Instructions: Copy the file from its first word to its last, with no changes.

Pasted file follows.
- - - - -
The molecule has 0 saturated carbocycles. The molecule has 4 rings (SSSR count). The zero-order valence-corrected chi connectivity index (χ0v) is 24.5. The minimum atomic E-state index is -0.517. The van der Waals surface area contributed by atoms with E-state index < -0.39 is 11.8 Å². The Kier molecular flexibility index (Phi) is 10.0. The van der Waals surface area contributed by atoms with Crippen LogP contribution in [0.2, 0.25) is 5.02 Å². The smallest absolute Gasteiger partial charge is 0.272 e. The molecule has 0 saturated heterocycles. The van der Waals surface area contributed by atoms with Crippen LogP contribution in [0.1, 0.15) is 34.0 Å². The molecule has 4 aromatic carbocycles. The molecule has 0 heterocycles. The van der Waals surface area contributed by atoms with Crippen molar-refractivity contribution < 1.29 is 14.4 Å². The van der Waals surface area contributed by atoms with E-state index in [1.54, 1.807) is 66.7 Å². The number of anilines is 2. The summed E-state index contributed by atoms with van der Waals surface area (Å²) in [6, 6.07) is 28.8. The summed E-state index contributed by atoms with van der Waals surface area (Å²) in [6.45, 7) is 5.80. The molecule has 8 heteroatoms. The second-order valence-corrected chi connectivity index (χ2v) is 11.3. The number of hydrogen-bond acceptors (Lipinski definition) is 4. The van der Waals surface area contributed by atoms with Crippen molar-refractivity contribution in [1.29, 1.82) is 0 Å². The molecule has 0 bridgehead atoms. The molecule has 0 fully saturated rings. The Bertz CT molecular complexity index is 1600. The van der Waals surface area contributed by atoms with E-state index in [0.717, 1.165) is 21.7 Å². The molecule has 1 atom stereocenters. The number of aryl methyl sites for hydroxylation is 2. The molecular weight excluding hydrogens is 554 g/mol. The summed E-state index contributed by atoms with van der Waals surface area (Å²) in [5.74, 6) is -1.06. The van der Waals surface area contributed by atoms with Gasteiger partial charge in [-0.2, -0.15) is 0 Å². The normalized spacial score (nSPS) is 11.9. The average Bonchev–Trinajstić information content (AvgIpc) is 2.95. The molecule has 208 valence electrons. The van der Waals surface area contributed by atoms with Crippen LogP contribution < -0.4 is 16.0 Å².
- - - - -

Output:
The molecule has 0 saturated carbocycles. The molecule has 4 rings (SSSR count). The zero-order valence-corrected chi connectivity index (χ0v) is 24.5. The minimum atomic E-state index is -0.517. The van der Waals surface area contributed by atoms with E-state index < -0.39 is 11.8 Å². The Kier molecular flexibility index (Phi) is 10.0. The van der Waals surface area contributed by atoms with Crippen LogP contribution in [0.2, 0.25) is 5.02 Å². The smallest absolute Gasteiger partial charge is 0.272 e. The molecule has 0 saturated heterocycles. The van der Waals surface area contributed by atoms with Crippen LogP contribution in [0.1, 0.15) is 34.0 Å². The molecule has 4 aromatic carbocycles. The molecule has 0 heterocycles. The van der Waals surface area contributed by atoms with Crippen molar-refractivity contribution < 1.29 is 14.4 Å². The van der Waals surface area contributed by atoms with E-state index in [1.54, 1.807) is 66.7 Å². The number of anilines is 2. The summed E-state index contributed by atoms with van der Waals surface area (Å²) in [6, 6.07) is 28.8. The summed E-state index contributed by atoms with van der Waals surface area (Å²) in [6.45, 7) is 5.80. The molecule has 8 heteroatoms. The second-order valence-corrected chi connectivity index (χ2v) is 11.3. The number of hydrogen-bond acceptors (Lipinski definition) is 4. The van der Waals surface area contributed by atoms with Crippen molar-refractivity contribution in [1.29, 1.82) is 0 Å². The molecule has 0 bridgehead atoms. The molecule has 0 fully saturated rings. The Bertz CT molecular complexity index is 1600. The van der Waals surface area contributed by atoms with E-state index in [0.717, 1.165) is 21.7 Å². The molecule has 1 atom stereocenters. The number of aryl methyl sites for hydroxylation is 2. The molecular weight excluding hydrogens is 554 g/mol. The summed E-state index contributed by atoms with van der Waals surface area (Å²) in [5.74, 6) is -1.06. The van der Waals surface area contributed by atoms with Gasteiger partial charge in [-0.2, -0.15) is 0 Å². The normalized spacial score (nSPS) is 11.9. The average Bonchev–Trinajstić information content (AvgIpc) is 2.95. The molecule has 208 valence electrons. The van der Waals surface area contributed by atoms with Crippen LogP contribution < -0.4 is 16.0 Å².